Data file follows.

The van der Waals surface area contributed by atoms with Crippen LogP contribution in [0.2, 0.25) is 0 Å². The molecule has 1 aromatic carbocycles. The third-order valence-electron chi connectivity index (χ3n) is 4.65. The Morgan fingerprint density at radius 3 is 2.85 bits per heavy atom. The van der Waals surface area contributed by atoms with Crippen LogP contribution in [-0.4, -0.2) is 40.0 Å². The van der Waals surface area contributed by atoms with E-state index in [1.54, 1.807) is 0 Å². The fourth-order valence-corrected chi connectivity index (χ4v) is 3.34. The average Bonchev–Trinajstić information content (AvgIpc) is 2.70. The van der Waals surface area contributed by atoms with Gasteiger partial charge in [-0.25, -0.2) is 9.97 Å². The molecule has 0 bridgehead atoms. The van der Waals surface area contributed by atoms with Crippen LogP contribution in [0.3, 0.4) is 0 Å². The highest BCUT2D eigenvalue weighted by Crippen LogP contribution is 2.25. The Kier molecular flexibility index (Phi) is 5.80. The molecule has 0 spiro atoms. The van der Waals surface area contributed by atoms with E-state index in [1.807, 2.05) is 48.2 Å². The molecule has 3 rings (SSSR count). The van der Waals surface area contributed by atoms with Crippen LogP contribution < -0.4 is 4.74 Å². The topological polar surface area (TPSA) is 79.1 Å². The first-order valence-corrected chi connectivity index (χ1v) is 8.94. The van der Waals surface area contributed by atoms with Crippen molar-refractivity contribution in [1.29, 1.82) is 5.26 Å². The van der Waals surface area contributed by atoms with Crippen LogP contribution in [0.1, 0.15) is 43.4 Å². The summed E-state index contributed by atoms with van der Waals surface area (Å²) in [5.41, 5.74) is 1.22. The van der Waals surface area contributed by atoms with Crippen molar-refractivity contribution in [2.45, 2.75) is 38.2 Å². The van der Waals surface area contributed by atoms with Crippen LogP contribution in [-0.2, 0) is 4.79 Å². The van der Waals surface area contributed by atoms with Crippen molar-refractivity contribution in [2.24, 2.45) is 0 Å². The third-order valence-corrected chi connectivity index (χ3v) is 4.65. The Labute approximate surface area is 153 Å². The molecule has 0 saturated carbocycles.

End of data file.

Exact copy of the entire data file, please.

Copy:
The van der Waals surface area contributed by atoms with Crippen LogP contribution in [0.2, 0.25) is 0 Å². The molecule has 1 aromatic carbocycles. The third-order valence-electron chi connectivity index (χ3n) is 4.65. The Morgan fingerprint density at radius 3 is 2.85 bits per heavy atom. The van der Waals surface area contributed by atoms with Crippen LogP contribution in [-0.4, -0.2) is 40.0 Å². The van der Waals surface area contributed by atoms with E-state index in [1.54, 1.807) is 0 Å². The fourth-order valence-corrected chi connectivity index (χ4v) is 3.34. The average Bonchev–Trinajstić information content (AvgIpc) is 2.70. The van der Waals surface area contributed by atoms with Gasteiger partial charge in [-0.25, -0.2) is 9.97 Å². The molecule has 0 bridgehead atoms. The van der Waals surface area contributed by atoms with Crippen LogP contribution in [0.3, 0.4) is 0 Å². The highest BCUT2D eigenvalue weighted by Crippen LogP contribution is 2.25. The Kier molecular flexibility index (Phi) is 5.80. The molecule has 0 spiro atoms. The van der Waals surface area contributed by atoms with E-state index in [1.807, 2.05) is 48.2 Å². The molecule has 3 rings (SSSR count). The van der Waals surface area contributed by atoms with Crippen LogP contribution < -0.4 is 4.74 Å². The topological polar surface area (TPSA) is 79.1 Å². The first-order valence-corrected chi connectivity index (χ1v) is 8.94. The van der Waals surface area contributed by atoms with Crippen molar-refractivity contribution in [1.29, 1.82) is 5.26 Å². The van der Waals surface area contributed by atoms with Crippen LogP contribution in [0.1, 0.15) is 43.4 Å². The summed E-state index contributed by atoms with van der Waals surface area (Å²) in [5.41, 5.74) is 1.22. The van der Waals surface area contributed by atoms with Crippen molar-refractivity contribution in [2.45, 2.75) is 38.2 Å². The van der Waals surface area contributed by atoms with Crippen LogP contribution in [-0.2, 0) is 4.79 Å². The van der Waals surface area contributed by atoms with Crippen molar-refractivity contribution in [2.24, 2.45) is 0 Å². The third-order valence-corrected chi connectivity index (χ3v) is 4.65. The Labute approximate surface area is 153 Å². The molecule has 0 saturated carbocycles.